Edmon de Haro writes in the New York Times that "... information technology is poised to transform college degrees" ("Online Degrees That Are Seen as Official", 5 March 2015). However, this happened about twenty years ago, when paper-based correspondence distance education evolved into e-learning, at places such as Open University UK (OU) and University of New England Australia. Up until recently the teaching institutions which offered on-line degrees posed no threat to prestige research universities, but the likes of Harvard, Stanford and M.I.T. are now scrambling to catch up by offering "MOOCs" (which is a Canadian term).
Walter Perry, first Vice-Chancellor of OU detailed the struggle for acceptance, lessons learned in supporting remote students and the transformation to on-line education in his 1976 book "The Open University: History and Evaluation of a Dynamic Innovation in Higher Education". OU also published a series of books about how to design, run and cost on-line courses.
For the last four years I have been an on-line university student at institutions in Australia and North America. The courses I am doing about how to design on-line courses are not new and in some cases have been run for more than a decade. It is at times amusing, and times frustrating, to see MOOC developers at prestige research universities learning to designed e-learning courses by trial and error, when they could simply sign up for a course and learn to do it properly.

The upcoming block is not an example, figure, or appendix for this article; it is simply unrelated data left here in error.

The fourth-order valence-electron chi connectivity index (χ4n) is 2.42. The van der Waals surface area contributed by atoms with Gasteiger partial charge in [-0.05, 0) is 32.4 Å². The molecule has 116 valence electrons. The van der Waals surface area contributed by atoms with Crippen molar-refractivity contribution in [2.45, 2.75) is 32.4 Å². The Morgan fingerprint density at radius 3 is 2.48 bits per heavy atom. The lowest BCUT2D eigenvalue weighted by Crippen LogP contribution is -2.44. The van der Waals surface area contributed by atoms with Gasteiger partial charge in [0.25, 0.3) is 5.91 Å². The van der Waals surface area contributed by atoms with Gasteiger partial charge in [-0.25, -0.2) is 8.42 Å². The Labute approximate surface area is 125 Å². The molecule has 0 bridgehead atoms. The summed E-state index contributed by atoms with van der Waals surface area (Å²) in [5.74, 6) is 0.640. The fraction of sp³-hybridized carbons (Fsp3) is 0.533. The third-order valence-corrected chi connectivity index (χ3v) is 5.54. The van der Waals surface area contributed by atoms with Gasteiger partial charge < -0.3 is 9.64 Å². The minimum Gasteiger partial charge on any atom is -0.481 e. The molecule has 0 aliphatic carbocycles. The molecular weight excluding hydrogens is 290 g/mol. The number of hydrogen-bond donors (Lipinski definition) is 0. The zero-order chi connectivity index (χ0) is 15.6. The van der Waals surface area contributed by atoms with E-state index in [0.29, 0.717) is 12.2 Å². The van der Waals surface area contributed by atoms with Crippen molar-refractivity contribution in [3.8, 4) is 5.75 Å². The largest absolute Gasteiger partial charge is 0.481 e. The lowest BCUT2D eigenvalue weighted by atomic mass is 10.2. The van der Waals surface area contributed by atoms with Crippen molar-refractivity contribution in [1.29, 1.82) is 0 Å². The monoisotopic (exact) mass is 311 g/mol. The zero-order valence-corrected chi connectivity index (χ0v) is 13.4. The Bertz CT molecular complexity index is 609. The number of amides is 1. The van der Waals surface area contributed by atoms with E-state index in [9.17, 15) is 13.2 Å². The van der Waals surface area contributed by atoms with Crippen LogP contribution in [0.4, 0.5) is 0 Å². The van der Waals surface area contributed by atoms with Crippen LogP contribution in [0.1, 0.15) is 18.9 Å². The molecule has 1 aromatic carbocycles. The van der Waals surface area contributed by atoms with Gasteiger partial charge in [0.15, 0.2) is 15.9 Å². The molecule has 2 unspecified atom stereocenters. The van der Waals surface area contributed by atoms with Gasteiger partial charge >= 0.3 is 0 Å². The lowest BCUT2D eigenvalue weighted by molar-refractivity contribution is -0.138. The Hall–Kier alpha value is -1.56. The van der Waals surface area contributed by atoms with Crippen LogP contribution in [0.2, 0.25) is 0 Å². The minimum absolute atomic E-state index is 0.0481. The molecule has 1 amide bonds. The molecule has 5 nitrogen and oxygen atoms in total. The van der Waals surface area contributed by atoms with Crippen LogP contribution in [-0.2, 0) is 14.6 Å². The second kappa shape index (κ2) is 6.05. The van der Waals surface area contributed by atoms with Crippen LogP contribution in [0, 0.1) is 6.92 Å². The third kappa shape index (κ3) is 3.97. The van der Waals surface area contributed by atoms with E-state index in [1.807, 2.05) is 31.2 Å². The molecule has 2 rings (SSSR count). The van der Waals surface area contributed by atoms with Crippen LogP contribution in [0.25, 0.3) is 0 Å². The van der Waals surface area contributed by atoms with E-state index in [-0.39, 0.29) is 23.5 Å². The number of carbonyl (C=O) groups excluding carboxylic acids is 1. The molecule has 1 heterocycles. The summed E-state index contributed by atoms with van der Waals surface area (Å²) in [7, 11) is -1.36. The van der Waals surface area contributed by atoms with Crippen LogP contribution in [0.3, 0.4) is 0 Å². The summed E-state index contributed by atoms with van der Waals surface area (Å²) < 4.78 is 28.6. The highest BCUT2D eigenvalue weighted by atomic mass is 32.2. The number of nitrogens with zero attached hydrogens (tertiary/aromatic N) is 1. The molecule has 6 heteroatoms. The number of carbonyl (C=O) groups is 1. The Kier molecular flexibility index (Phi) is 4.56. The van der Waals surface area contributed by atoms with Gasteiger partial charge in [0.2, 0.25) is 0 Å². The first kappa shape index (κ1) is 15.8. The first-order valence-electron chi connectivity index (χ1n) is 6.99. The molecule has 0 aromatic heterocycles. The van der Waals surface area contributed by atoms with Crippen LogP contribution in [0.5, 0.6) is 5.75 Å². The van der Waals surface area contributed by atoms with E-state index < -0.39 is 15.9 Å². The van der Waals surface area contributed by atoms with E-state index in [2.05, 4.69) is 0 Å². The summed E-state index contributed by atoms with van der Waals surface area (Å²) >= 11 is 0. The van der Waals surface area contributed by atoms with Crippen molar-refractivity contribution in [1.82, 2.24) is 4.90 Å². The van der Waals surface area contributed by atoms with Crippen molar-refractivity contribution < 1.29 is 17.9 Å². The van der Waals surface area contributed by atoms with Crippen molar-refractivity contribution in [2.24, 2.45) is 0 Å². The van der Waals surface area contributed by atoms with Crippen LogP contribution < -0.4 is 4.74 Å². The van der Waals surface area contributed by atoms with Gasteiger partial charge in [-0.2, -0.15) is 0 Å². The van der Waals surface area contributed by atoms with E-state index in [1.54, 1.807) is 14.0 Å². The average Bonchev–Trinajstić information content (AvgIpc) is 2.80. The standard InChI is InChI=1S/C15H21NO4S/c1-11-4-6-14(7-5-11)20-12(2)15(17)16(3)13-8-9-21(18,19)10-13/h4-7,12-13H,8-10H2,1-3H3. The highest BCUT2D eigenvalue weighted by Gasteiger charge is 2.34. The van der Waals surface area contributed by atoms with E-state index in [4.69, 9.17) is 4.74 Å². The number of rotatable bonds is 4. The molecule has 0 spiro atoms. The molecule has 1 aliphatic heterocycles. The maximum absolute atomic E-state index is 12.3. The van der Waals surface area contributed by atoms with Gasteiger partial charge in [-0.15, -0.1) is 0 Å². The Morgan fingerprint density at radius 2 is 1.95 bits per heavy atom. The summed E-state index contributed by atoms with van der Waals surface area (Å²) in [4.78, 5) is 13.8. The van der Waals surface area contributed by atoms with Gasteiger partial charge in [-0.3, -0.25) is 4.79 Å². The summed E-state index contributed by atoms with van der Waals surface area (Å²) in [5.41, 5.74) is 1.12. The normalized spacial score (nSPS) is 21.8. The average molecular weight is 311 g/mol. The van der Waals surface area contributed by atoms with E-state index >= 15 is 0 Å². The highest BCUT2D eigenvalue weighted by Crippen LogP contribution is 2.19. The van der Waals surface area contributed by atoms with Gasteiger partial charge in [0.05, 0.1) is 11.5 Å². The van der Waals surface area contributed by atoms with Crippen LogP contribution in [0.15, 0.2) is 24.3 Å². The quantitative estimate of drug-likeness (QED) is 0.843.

There seems to be at times a willful ignorance, as if to read the results of decades of research on on-line education would force MOOC developers to admit that most of what they are doing is not new. In some cases this seems to be a matter of ego: a science professor at a high status research university can't bring themselves to enroll in a teaching course at a low status college (where the best on-line teaching is done).
The problem now is not how to design low cost courses, we have known that for decades, or how to assemble them into degree programs. The problem is how to market such courses, without them being seen as a cheap and second rate option. It is in this area which MOOC proponents have made some advances, by taking the on-line eduction already routinely run by teaching institutions and giving it the marketing gloss of prestige research universities.
While the USA struggles with how to produce a viable on-line education system, Australia already has a solution, combining the strengths of our two higher education systems: Vocational Education and Training (VET) and universities. Several Australian universities now have arrangements with VET. Students do bridging and introductory units at VET before transferring to university. This way VET gets students (and some of the prestige of university) and the university gets students educated at low cost and well. The university also gets the benefit of VET's nationally standardized courses and recognition of prior learning procedures. Unfortunate this system is under threat from a few rogue VET operators (not associated with universities) who are exploiting the students and threatening the reputation of the sector.
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